- Why you use it or has it been used for?
- What is the story behind it?
- When did you buy it? Why?
- Who used it?
- Can you demonstrate it step by step?
- Can you teach the audience to do or to make it themselves during or after your speech?
- Why do you want to talk about it?
- Why do they have to hear your story?
- How does it work?
If you choose for a very small or little visual aid speech topic, then move it closer to your listeners. Pass the prop round in class. Or if that is possible – think about images of expensive fashion jewelry online – show them with a beamer projector.
If it is very valuable, protect it! And ask their assistance to be very careful with it. Sure they will.
Use a poster to highlight the key points of your visuals aid speech topics. When you talk about a country, city, a very expensive drawing, or your home or automobile etc. you can show a picture printed on a poster.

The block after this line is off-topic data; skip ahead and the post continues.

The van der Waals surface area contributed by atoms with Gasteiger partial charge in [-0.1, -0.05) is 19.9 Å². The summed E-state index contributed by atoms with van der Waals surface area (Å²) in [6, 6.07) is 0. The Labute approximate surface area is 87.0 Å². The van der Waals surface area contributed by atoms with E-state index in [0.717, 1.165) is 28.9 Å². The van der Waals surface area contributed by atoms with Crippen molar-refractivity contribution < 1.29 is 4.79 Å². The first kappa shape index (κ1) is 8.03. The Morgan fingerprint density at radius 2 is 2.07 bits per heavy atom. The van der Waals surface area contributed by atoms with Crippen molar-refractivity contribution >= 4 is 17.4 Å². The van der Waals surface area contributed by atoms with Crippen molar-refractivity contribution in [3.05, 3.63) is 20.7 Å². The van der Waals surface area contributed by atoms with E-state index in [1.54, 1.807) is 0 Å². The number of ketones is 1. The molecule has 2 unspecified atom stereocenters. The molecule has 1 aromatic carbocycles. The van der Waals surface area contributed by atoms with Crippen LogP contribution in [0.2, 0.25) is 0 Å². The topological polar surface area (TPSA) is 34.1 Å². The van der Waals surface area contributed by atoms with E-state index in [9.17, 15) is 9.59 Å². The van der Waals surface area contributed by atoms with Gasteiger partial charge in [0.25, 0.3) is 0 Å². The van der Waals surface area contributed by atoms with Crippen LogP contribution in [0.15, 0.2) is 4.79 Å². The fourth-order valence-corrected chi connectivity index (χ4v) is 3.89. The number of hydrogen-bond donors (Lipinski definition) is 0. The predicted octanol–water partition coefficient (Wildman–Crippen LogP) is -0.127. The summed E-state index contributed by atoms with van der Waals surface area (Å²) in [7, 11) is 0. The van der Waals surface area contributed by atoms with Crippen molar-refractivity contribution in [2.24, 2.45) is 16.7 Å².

- Use thick, stiff paper for your posters.
- Hold them in a visual aid holder.
Five tips for your presentation
There is one major rule of thumb for a successful delivery of visual aid speech topics: A visual aid is not a purpose in itself. Integrate them smartly. They have to support the content of your informative speech.
Here are five basic tips for a successful delivery of your visual aid speech topics:
- Prepare your visual aid informative speech topics adequately.
- Practice several times aloud in front of family and friends.
- Check if your electronic component is running. Have a backup option in mind.
- Constantly check if your public can see and understand what you say and present. Every member of the audience must have the possibility to see your visual aids, hold them up as long as needed.
- Point to parts in your visual aid speech topics when you talk about the features.